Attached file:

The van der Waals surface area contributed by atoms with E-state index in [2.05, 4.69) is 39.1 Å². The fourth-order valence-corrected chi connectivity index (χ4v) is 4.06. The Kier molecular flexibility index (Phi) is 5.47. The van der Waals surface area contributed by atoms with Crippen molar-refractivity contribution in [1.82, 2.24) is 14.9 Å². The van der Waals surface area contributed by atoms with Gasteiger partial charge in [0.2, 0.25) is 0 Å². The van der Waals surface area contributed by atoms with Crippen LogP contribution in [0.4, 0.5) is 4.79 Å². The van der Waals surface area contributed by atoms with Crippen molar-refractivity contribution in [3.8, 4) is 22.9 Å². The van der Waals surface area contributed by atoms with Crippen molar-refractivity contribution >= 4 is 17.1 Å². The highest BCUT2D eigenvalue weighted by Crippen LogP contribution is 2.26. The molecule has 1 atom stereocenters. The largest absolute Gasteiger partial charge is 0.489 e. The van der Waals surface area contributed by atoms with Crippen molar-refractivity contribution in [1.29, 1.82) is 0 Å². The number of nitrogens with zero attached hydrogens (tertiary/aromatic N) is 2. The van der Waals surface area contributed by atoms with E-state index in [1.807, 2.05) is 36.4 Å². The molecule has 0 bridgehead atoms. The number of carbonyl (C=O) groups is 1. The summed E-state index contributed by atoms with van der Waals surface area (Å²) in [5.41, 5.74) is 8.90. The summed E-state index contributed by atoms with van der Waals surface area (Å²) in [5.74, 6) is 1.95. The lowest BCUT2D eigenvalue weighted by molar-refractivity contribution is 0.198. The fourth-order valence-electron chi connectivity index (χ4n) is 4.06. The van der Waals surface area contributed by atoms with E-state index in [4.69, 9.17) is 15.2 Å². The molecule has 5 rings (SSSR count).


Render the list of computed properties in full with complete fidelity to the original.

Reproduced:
The van der Waals surface area contributed by atoms with E-state index in [2.05, 4.69) is 39.1 Å². The fourth-order valence-corrected chi connectivity index (χ4v) is 4.06. The Kier molecular flexibility index (Phi) is 5.47. The van der Waals surface area contributed by atoms with Crippen molar-refractivity contribution in [1.82, 2.24) is 14.9 Å². The van der Waals surface area contributed by atoms with Gasteiger partial charge in [0.2, 0.25) is 0 Å². The van der Waals surface area contributed by atoms with Crippen LogP contribution in [0.4, 0.5) is 4.79 Å². The van der Waals surface area contributed by atoms with Crippen molar-refractivity contribution in [3.8, 4) is 22.9 Å². The van der Waals surface area contributed by atoms with Crippen molar-refractivity contribution >= 4 is 17.1 Å². The highest BCUT2D eigenvalue weighted by Crippen LogP contribution is 2.26. The molecule has 1 atom stereocenters. The largest absolute Gasteiger partial charge is 0.489 e. The van der Waals surface area contributed by atoms with Crippen molar-refractivity contribution in [1.29, 1.82) is 0 Å². The number of nitrogens with zero attached hydrogens (tertiary/aromatic N) is 2. The van der Waals surface area contributed by atoms with E-state index in [1.807, 2.05) is 36.4 Å². The molecule has 0 bridgehead atoms. The number of carbonyl (C=O) groups is 1. The summed E-state index contributed by atoms with van der Waals surface area (Å²) in [5.41, 5.74) is 8.90. The summed E-state index contributed by atoms with van der Waals surface area (Å²) in [5.74, 6) is 1.95. The lowest BCUT2D eigenvalue weighted by molar-refractivity contribution is 0.198. The fourth-order valence-electron chi connectivity index (χ4n) is 4.06. The van der Waals surface area contributed by atoms with E-state index in [4.69, 9.17) is 15.2 Å². The molecule has 5 rings (SSSR count).